Tips And Techniques For Tennis Players: Play Like A Pro! Nutrition


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Tennis is one of the greatest individual sports there is. The simple game of lawn tennis has origins dating back hundreds of years, when the upper class played fully regaled in their finest outfits. It has grown into one of the most popular sports on the planet.

These days, it’s hard to find a good-sized public park without a tennis court. Because of this, it’s now easier for anyone to take up this sport. There are also many accessible programs aimed at bringing the sport to the masses, eroding the stigma of tennis being a “country club” sport.

It takes an excellent athlete to excel at tennis. Although learning the proper techniques of hitting the ball over a net is important, of course, if you are interested in playing like a professional, that’s not the only thing you should focus on.

Practice is always going to be important to improving your game. But by following these tips on nutrition, fitness, and movement training, you may very well bypass your competition and find yourself playing like a pro!


Tennis can be an arduous game, played normally in the summer months, and for most people, on a hot cement or clay surface. If you want to play like a pro, you’ll need to maintain your body like a pro. And part of that is hydration and nutrition.

Also, because the game is a series of little sprints, like the great Bjorn Borg once said, a tennis player needs to pack in the energy fuel when they’re playing. And with the hot and humid conditions, it’s important to watch out for heat illness and dehydration.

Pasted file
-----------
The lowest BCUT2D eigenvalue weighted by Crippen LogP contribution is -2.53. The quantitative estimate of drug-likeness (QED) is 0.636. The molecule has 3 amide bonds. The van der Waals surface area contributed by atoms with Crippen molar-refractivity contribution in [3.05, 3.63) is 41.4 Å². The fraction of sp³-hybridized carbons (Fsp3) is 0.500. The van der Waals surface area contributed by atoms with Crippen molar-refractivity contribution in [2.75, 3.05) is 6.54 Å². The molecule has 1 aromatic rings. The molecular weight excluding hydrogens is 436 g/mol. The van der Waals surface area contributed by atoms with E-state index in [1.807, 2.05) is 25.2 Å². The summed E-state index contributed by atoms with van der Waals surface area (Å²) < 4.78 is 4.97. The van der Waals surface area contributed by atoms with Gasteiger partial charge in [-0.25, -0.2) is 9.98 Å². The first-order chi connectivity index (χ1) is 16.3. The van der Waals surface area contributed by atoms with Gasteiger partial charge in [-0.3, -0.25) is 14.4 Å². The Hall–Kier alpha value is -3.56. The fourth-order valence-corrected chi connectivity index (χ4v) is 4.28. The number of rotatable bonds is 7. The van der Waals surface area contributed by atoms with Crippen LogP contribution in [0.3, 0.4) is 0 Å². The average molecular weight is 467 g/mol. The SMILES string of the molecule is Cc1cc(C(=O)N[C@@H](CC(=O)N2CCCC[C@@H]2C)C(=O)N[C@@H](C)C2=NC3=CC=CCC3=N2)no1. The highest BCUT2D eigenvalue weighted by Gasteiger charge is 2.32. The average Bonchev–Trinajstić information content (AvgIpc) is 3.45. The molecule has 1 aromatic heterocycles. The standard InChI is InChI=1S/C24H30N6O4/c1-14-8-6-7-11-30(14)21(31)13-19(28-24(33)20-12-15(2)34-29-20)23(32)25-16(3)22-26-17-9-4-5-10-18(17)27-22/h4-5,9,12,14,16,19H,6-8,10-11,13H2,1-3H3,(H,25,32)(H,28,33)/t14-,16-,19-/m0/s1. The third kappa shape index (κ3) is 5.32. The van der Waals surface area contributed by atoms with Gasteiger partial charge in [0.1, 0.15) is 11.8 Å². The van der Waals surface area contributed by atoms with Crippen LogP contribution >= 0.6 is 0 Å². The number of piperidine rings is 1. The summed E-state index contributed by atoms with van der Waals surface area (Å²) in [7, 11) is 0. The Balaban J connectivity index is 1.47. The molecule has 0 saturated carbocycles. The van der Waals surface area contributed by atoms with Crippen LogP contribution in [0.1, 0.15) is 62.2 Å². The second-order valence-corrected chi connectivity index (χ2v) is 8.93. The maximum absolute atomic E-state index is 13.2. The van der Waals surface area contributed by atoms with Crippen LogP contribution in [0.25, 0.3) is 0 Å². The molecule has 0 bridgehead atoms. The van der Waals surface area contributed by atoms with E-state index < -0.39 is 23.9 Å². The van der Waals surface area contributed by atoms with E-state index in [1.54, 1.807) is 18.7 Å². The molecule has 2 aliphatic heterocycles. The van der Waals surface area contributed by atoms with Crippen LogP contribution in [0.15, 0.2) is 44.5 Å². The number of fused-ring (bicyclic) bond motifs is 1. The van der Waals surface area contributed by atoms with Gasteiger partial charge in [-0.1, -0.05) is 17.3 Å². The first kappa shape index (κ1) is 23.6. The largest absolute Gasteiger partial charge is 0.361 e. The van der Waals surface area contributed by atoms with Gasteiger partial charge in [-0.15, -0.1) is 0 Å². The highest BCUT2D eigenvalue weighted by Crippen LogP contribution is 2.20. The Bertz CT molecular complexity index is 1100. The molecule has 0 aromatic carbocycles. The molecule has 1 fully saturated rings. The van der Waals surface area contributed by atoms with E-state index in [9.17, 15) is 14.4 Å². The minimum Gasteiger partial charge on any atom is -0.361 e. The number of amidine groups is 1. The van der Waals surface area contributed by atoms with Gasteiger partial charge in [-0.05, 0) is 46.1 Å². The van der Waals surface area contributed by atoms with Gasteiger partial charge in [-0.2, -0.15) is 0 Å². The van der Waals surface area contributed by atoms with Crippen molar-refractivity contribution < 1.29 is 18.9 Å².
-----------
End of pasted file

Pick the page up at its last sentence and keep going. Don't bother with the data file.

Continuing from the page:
Page Love, a registered dietician with the United States Tennis Association, suggests that tennis players should stick to the following guidelines in order to maintain energy, hydration, and health out on the court.

It is important, however, to take in consideration any health concerns that you have before changing your diet (allergies, diabetes, etc.). Consult your doctor or your own dietician if necessary.


What a player eats or drinks before a match is just as important as what is consumed during a match, as it can stay with them through the whole event. Here are some tips for hydration before a match begins:

  • Fill sports jugs or squeeze bottles before a match or a practice the night before. If it’s not provided, you should have at least 2 liters of fluids available next to you on the court.
  • Drink between 17 ounces and 20 ounces of fluid within two hours before the match begins.
  • You can tell if you are drinking enough fluids if your urine is pale or light before beginning a match.
  • The night before a match and after playing, avoid or limit caffeinated beverages (coffee, sodas, non-green teas). Caffeine is a diuretic and can cause more fluid loss than gained.

While you’re playing a match or practicing, don’t be fooled into thinking that your thirst is the only indicator of your hydration levels. Tennis players perform at their best when they consume fluids every 15 minutes and during changeovers.

Consuming 5 ounces to 10 ounces of fluid every 15 to 20 minutes is the best rate for maintaining performance and hydration. Sports drinks that contain electrolytes and ratio of 17 grams of carbohydrates per 8 ounces of liquid are the best source of fluids during this time.